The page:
Stagg comes close to suggesting that considering how ill prepared the United States was, its war against the British was unwinnable. In his view, the U.S. decision to take on the United Kingdom was as an act of extraordinary hubris. After all, even great powers cannot always work their will on others, and at the time, the United States was only a second-rate power. As Daniel Sheffey, a Federalist congressman from Virginia who opposed the war, remarked on the eve of the conflict: "We have considered ourselves of too much importance in the scale of nations. It has led us into great errors. Instead of yielding to circumstances, which human power cannot control, we have imagined that our own destiny, and that of other nations, was in our hands, to be regulated as we thought proper."



An overly generous appraisal of its own strength might have led the United States to miscalculate its way into declaring war on a genuine great power. But is it possible that the British were, in fact, spoiling for a fight with their erstwhile American subjects? Historians often give short shrift to British intentions and attitudes about the war, generally concluding that the British saw the fight against the United States as a sideshow. In The Weight of Vengeance, Troy Bickham counters that conventional wisdom, arguing that the war "was not militarily, strategically, or emotionally a peripheral event for Britain and its empire." Indeed, Bickham believes that the British government hoped for war and that, as a consequence, "Britain pursued a prewar and wartime agenda that aimed to humble the United States and demonstrate that Britain could ignore American national sovereignty."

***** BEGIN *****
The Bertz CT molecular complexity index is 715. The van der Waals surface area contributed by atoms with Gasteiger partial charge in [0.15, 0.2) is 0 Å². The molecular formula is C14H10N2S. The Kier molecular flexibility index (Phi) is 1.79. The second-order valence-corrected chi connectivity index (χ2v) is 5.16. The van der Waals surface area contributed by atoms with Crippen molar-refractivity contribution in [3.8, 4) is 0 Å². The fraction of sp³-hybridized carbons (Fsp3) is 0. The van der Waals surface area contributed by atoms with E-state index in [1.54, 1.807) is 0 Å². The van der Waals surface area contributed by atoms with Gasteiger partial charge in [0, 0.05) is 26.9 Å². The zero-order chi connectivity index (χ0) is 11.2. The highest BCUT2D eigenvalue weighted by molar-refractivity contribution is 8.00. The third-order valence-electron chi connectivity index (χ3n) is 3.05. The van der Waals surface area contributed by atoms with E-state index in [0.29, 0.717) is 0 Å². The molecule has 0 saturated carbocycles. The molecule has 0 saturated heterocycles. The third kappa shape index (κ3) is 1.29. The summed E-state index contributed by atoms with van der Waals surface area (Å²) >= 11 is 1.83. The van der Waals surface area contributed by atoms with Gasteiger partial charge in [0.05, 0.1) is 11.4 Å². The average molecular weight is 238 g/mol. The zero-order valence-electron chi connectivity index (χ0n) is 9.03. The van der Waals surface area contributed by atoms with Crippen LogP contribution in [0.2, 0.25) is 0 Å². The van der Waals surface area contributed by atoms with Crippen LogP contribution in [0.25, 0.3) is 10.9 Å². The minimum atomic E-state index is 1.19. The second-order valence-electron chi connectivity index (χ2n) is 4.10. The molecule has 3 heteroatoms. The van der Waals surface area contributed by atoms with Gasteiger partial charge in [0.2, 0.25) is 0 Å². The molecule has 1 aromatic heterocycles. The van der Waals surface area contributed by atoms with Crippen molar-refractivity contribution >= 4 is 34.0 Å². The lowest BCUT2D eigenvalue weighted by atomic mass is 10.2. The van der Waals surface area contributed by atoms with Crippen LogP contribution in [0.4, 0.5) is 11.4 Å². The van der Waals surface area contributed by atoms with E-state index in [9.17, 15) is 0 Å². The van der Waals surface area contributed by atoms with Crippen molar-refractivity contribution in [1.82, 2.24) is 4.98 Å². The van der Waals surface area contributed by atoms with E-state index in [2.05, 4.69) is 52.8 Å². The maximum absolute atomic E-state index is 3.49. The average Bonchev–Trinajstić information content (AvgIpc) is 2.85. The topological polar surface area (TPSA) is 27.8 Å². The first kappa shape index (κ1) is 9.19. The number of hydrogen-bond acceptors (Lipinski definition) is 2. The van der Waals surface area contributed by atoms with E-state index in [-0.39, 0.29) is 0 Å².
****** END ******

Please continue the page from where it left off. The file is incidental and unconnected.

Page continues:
To make his case, Bickham relies heavily on newspaper reports from the time, ferreting out printed matter from across the British Empire to show that the war found support not only in England itself but throughout the realm. TheBermuda Gazette, for example, compared the "murderous despotism" of France with the "generous and enlightened" nature of the United Kingdom and complained that the Americans were "meanly profiting" while the British spent blood and treasure defending the world from French oppression. 

But Bickham occasionally falls into the trap of assuming that public opinion and elite views reflect government policy. He shows that some British newspapers and some segments of British society favored war with the United States in 1812. But the idea that the British government wanted a war is clearly contradicted by the rest of the historical record. The correspondence of government leaders -- Lord Liverpool, Lord Castlereagh, the Duke of Wellington, and others -- shows that they almost always preferred a moderate course of action. Bickham pays too little attention to such government sources, which make clear that the overriding British aim in this period was to win the war in Europe. All else was subordinated to that objective; the war with the United States was an unwelcome distraction.